"What I really, really like about my programme is that everybody you meet in the programme is very enthusiastic about what they're doing, and that's very contagious! We have excellent professors that really know their stuff and they love it. They can make a teeny tiny invertebrate look super cool and interesting. I have developed interests in different habitats and different fields that I never knew about or thought of before. So, the programme has opened my eyes to new things and different niches. Now I feel like I can choose from a lot of topics in terms of where I could go in my future if I want to be a researcher. Also, the professors show us a lot about what we can do if we don't want to work in academia, which I think is very nice. I didn't see that in my Bachelor’s programme at all."
What are you planning to do after your studies?
"I think I would like to maybe stay in research because there are so many topics that you can look at. You can work with plants and animals, but you can also work with people. Another option for me would be to go into the research sector where I’d work for an agency. With an agency, I could go out and conduct research in the field in addition to raising the public’s awareness of water issues. However, I think my biggest prospective career, or what I would rather do, is to pursue a PhD in the field."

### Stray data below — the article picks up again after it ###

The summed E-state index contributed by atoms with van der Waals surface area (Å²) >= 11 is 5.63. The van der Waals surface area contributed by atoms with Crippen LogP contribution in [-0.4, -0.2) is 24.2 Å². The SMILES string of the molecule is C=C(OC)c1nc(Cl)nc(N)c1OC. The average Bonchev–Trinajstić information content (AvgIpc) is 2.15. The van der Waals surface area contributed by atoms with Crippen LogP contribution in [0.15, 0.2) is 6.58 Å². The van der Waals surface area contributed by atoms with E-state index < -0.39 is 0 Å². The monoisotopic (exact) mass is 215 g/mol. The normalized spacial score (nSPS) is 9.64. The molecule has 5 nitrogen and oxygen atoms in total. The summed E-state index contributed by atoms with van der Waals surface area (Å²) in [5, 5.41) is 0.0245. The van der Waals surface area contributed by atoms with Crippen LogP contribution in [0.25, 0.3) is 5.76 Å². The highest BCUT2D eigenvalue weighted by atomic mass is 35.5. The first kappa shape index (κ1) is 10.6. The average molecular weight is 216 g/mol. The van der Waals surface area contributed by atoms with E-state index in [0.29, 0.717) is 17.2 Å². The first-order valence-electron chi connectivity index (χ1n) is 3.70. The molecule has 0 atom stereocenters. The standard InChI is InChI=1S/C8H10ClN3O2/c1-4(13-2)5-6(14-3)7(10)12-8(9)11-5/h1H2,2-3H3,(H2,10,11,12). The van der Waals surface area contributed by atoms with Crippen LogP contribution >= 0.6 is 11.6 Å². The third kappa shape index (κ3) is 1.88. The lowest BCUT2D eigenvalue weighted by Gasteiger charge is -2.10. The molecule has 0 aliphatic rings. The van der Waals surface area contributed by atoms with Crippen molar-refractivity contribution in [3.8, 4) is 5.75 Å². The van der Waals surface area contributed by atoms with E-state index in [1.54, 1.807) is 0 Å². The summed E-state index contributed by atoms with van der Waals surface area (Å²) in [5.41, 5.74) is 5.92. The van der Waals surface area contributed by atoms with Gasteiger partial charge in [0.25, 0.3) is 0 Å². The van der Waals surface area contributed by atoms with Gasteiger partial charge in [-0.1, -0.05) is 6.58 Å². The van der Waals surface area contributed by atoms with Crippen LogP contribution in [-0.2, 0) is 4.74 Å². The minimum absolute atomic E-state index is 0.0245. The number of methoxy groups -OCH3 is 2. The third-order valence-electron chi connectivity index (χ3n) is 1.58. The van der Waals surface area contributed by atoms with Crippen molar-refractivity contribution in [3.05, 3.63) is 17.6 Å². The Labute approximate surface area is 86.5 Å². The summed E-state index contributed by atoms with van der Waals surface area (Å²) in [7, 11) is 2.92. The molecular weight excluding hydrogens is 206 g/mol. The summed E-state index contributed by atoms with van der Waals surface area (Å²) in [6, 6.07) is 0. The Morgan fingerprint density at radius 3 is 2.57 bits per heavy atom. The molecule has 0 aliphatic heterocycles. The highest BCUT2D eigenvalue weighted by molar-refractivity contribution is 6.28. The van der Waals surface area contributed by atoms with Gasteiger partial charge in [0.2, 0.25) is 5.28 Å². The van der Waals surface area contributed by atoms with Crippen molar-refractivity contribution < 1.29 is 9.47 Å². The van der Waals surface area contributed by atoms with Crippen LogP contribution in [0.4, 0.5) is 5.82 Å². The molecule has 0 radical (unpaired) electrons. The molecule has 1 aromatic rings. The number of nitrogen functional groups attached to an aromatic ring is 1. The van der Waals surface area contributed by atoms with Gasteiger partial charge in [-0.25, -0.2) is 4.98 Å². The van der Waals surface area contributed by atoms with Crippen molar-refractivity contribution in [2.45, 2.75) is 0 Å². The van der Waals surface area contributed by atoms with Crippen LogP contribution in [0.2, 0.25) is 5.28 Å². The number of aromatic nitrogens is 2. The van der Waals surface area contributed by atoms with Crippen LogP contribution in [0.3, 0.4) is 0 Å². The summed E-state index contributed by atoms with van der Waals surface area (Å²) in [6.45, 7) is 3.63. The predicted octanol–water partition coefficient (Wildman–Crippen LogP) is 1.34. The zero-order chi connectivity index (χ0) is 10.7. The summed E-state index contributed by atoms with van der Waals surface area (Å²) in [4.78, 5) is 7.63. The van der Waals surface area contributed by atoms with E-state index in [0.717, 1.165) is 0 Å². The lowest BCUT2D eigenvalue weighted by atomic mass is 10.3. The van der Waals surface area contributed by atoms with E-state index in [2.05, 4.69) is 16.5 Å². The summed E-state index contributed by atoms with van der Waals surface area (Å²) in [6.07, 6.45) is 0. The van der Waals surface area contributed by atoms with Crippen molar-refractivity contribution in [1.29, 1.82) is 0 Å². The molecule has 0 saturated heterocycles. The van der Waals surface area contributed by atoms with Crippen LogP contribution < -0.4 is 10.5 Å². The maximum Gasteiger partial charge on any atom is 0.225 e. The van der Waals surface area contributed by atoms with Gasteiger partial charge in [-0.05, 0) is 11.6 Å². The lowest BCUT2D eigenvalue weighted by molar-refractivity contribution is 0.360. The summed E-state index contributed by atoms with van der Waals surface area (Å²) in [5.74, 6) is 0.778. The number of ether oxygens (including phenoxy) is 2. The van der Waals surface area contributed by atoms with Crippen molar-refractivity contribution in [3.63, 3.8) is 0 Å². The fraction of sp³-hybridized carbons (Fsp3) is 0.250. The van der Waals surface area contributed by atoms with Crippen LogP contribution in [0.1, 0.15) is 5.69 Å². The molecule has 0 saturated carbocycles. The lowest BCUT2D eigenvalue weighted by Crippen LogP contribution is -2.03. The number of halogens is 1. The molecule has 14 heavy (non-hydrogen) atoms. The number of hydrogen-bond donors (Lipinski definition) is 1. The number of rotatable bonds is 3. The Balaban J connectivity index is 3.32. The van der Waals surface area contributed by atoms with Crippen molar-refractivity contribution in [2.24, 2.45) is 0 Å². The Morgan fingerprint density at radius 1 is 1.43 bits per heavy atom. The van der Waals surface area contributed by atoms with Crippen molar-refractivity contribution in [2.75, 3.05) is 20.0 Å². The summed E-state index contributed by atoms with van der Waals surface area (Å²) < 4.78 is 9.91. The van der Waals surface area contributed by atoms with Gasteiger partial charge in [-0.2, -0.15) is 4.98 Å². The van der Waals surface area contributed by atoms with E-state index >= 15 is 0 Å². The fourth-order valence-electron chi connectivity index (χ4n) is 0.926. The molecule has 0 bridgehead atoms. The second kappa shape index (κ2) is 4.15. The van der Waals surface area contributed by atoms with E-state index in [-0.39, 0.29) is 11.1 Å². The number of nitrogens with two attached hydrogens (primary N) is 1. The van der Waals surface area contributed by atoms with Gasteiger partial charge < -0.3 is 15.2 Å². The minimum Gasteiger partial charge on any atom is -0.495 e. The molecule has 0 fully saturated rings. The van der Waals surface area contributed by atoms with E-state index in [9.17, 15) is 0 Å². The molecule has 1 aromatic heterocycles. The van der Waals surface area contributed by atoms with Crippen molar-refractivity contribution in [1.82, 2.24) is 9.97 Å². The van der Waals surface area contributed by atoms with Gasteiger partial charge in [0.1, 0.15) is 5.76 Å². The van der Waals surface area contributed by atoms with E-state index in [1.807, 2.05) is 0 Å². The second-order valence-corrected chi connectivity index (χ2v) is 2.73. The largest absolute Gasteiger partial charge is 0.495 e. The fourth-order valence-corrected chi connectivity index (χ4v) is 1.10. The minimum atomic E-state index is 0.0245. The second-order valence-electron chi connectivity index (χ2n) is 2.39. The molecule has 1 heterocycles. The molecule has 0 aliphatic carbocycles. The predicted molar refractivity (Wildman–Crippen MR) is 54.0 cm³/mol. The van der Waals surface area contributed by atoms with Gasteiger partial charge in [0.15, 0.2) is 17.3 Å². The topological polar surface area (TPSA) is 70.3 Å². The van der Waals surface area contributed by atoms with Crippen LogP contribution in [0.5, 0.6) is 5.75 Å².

What it is like to be an international student at Lund University?
"I’ve integrated very well here because everybody is international in a way. Also, since we had these two weeks of excursion at the beginning of my first course, I got to know my classmates well. I grew to be very good friends very quickly with the people in my programme. I think it’s pretty easy to make friends here in Lund. I went to the SFI (Swedish for Immigrants) class, for example, and made friends there. I'm not very active in nations or anything like that, to be honest, but the few times that I visited nations, I’ve always gotten to talk to people. If you're open and easy-going, and if you're looking for having a strong social life here, then it is easy."
Have more questions for Jana?
You can chat with her and other current students directly via Unibuddy.